Prof Ruth Morgan
Professor of Crime and Forensic Sciences
Dept of Security and Crime Science
Faculty of Engineering Science
- Joined UCL
- 16th Jul 2007
Professor Ruth Morgan's research group is focused around the role of physical evidence in the detection of crime and concerns the interpretation of forensic evidence and intelligence. The research falls into two main areas; evidence dynamics and the interpretation of evidence. We are actively seeking to establish empirical evidence bases for understanding the evidence dynamics of trace materials (soil, sediment, pollen, DNA, gun-shot residue, explosives etc.) for their use as intelligence and
evidence. We are also conducting research that addresses the need to develop our understanding of decision-making and the interaction of multiple variables in crime investigation and detection. We bring these two areas together in order to be developing an evidence base to enhance our ability to interpret the analysis of forensic materials more effectively, and to generate valuable and robust intelligence and evidence.
Recent projects have included:
- developing forensic applications of Scanning Electron Microscopy in the analysis of quartz grain surface textures and establishing complementary suites of techniques for establishing provenance of soil/sediment materials of interest to a forensic investigation.
- Addressing the creation of empirical bases for the development of frameworks that illustrate the interaction of different types of evidence and develop probabilistic approaches for assessing the weight of evidence.
- Establishing how contextual information influences decision making at every stage of the forensic science process and how it can impact what we ultimately understand the evidence to mean.
We regularly present our research at international conferences and it is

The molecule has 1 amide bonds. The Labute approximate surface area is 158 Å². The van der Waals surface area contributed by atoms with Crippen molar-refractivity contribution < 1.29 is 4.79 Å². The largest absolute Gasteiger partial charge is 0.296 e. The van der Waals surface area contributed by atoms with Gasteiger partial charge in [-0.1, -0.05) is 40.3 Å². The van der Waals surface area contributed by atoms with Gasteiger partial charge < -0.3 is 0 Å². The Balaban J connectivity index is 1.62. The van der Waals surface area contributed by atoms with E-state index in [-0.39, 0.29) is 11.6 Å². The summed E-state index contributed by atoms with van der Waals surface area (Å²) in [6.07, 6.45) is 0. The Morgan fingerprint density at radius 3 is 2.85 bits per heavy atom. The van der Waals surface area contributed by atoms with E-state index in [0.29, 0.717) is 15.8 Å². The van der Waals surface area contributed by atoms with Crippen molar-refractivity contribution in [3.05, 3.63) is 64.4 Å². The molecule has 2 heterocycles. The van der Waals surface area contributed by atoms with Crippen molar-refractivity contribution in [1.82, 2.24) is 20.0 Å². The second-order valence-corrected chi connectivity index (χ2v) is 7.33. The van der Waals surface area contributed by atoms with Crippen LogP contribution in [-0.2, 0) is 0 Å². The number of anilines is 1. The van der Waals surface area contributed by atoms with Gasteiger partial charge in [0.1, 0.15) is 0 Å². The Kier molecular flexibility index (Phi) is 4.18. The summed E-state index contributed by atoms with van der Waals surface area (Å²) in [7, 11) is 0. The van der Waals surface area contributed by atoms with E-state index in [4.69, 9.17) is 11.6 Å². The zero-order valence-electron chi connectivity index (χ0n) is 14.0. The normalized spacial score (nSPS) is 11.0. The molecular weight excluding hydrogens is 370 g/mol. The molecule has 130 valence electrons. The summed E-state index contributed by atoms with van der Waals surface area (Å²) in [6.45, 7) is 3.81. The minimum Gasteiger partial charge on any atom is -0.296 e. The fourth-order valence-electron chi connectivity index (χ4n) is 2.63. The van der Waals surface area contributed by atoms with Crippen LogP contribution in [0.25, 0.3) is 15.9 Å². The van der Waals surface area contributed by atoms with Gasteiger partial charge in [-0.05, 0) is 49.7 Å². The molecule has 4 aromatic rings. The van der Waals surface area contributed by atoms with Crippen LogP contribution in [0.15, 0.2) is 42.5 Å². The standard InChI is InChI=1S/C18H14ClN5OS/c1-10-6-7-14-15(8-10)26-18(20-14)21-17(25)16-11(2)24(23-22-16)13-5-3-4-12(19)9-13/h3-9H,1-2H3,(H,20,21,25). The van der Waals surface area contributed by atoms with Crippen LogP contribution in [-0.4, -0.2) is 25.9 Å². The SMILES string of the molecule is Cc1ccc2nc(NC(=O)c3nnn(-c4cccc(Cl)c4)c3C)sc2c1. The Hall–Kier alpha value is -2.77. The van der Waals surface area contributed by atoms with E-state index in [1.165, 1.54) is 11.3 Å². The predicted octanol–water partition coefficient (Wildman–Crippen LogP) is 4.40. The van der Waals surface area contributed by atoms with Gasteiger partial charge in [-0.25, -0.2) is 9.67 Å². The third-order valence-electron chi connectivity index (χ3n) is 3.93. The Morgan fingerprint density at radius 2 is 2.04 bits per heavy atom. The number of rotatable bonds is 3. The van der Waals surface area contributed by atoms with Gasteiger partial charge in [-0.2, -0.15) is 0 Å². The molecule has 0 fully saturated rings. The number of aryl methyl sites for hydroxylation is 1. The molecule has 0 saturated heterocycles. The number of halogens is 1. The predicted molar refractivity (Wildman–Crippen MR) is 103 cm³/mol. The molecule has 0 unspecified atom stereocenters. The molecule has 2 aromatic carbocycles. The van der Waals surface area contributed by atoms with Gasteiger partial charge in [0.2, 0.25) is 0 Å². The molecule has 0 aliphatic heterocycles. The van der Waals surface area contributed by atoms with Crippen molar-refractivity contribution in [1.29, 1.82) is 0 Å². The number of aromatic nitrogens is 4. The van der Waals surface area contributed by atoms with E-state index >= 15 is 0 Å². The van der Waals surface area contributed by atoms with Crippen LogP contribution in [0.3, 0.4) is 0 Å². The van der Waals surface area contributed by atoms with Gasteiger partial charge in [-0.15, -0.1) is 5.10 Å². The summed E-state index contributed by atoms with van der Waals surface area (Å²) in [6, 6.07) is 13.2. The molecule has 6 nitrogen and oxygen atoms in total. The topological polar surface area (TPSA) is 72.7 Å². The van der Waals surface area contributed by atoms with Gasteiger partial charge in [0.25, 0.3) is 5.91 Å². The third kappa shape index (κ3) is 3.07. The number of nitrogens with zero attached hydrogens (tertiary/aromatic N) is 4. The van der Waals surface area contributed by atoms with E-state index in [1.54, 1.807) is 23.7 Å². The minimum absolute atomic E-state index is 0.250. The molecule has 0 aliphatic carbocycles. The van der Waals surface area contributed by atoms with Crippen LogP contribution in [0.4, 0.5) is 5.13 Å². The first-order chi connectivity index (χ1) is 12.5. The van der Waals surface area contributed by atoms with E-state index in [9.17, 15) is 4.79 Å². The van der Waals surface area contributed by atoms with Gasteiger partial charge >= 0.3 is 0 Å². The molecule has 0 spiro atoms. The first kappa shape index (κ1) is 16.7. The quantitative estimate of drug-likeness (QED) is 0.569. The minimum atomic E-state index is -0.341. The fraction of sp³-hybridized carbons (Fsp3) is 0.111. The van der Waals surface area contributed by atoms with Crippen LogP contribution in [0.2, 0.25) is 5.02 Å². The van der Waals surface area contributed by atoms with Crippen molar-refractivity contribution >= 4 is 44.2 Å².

also often covered in the popular media.
Professor Ruth Morgan is the Director of the MSc Crime and Forensic Science, a programme that is based upon the leading research taking place at UCL in collaboration with our external collaborators. The course uniquely addresses forensic science in the context of crime science. The programme develops themes that cut across the entire forensic science process from the crime scene and evidence identification and collection, to the analysis of the evidence, the interpretation of intelligence and evidence, and the presentation of evidence in court. The programme draws on expertise from a wide range of industry partners.
Ruth has convened a number of modules including ‘Presenting Evidence’, 'Crime Scene Investigation', 'The Interpretation of Forensic Evidence' and 'Case Assessment and Interpretation for Forensic Scientists' (in collaboration with Principal Forensic Services). She currently convenes two modules 'Forensic Geoscience' and 'Investigation and Detection'. She teaches on the MSc Crime and Forensic Science, MSc Countering Organised Crime and Terrorism, MSc Crime Science. She supervises PhD, MRes and MSc thesis research.
Ruth won a Provost's Teaching Prize in 2015. She was also part of the group that put together the QAA benchmark statement for Forensic Science and acts as External Examiner for a number of UK Universities.
- AFHEA, Academic studies in Higher Education | 2016
- University of Oxford
- DPhil, Forensic Geoscience | 2006
- Hertford College Oxford
- MA Oxon, Geography | 2006
- Hertford College Oxford
- BA, Geography | 2002
Ruth Morgan (MA (Oxon), D.Phil) is Professor of Crime and Forensic Science in the Department of Security and Crime Science, and the Director of the UCL Centre for the Forensic Sciences. The Centre facilitates a network of UCL academics from a wide range of different disciplines and departments to enable a strategic and multidisciplinary research programme in collaboration with external partners and forensic science stakeholders.
Professor Ruth Morgan is the Senior Editor (Europe) for the journal Forensic Science International: Synergy. She serves on a number of national committees, is the Vice Chair of the London Geological Society Forensic Geoscience Group, and sits on the editorial board for the journal 'Medicine, Science and the Law'. She also contributed to the 2015 Annual Report of the Government Chief Scientific Advisor on Forensic Science, and is the Specialist Advisor to the House of Lords Science and Technology Committee for their inquiry into Forensic Science.
Ruth is a regular speaker (including a recent TED talk) and commentator on forensic science and a strong advocate for addressing the challenges faced in forensic science with problem based research that has an impact in the real world.